Plants need six macronutrients. The three most important are nitrogen (N), phosphorus (P) and potassium (K, presumably because when the periodic table was put together, P was already taken, so they used its Latin name: kalium). Generally speaking, nitrogen promotes the growth of stem and leaves, and helps a plant resist disease. Phosphorus promotes root growth, which is why it is used (often in the form of bonemeal) when planting. And potassium aids the development of fruits and flowers, which is why it is the dominant element in fertilisers for tomatoes.

In theory, a well-maintained soil will provide enough of these nutrients for most plants. However, they are washed out by heavy rain, and can be locked up in forms that are inaccessible. Also, of course, many of the fruits and vegetables we grow are bred for very specific purposes, and require artificial support. For some people, this will come from a box or a bottle; organicists will prefer to make an evil-smelling soup from comfrey or nettles. Seaweed extracts are also used, and very good they are, too, if used with care. (If you are wondering about the other three macronutrients, they are magnesium, calcium and sulphur…and then we get into the micronutrients. But shall we leave that for now?).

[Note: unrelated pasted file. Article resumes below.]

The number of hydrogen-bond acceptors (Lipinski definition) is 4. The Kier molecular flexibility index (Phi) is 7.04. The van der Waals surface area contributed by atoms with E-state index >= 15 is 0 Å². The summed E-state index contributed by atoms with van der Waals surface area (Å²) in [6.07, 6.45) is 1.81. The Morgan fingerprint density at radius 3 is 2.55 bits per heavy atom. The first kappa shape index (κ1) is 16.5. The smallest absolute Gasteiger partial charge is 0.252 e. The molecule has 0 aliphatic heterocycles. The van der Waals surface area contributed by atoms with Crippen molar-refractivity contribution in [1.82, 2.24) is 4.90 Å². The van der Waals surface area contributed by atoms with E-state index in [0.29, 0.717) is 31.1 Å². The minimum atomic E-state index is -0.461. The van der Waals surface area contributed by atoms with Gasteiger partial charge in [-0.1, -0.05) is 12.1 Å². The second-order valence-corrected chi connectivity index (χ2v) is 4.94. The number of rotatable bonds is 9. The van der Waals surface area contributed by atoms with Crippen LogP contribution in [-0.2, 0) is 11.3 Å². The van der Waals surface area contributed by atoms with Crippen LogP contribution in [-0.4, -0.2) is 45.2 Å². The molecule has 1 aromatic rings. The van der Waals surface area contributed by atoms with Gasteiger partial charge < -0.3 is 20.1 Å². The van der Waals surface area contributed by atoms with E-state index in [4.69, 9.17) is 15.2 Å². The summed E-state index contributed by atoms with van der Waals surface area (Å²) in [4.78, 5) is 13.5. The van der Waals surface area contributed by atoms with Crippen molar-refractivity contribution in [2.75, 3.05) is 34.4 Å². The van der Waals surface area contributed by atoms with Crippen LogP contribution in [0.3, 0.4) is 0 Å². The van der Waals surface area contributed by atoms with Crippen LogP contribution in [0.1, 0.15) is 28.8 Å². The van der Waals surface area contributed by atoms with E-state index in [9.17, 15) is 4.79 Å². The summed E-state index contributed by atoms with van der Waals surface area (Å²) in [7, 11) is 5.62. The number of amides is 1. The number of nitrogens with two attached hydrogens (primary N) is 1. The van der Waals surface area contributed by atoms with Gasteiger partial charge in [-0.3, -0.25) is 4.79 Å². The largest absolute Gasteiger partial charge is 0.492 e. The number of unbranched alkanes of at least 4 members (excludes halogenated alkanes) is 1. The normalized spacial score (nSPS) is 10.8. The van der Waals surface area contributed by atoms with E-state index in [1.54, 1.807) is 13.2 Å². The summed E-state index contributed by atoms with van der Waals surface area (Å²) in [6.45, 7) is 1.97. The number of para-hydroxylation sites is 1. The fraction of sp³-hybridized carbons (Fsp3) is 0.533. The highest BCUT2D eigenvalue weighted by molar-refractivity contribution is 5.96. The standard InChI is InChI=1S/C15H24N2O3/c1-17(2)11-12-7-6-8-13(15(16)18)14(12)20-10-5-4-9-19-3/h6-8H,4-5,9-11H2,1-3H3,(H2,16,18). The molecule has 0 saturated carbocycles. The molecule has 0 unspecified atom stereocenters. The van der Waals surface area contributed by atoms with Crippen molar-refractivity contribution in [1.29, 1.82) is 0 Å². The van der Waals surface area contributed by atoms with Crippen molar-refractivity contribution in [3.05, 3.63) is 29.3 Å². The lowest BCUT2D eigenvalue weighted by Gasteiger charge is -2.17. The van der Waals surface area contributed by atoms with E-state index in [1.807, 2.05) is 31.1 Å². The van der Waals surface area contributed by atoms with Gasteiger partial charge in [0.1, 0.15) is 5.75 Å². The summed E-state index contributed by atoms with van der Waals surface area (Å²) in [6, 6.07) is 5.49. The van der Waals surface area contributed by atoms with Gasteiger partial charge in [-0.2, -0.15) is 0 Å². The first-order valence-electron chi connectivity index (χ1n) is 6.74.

It follows that if your plants have a specific problem, it can often be cured by a careful application of the right chemical. If your cut-and-come-again has been cut, and gone away – and this was, in fact, the original question – it may well be a good idea to give it a quick feed of nitrogen. Not too much, though, or the leaves will go all floppy. And I am afraid that salad plants will not survive if cut below their growing point. Ideally, snip out the big leaves, and leave the little ones to grow. OK?

Jon Gunson, Transition Town Lewes.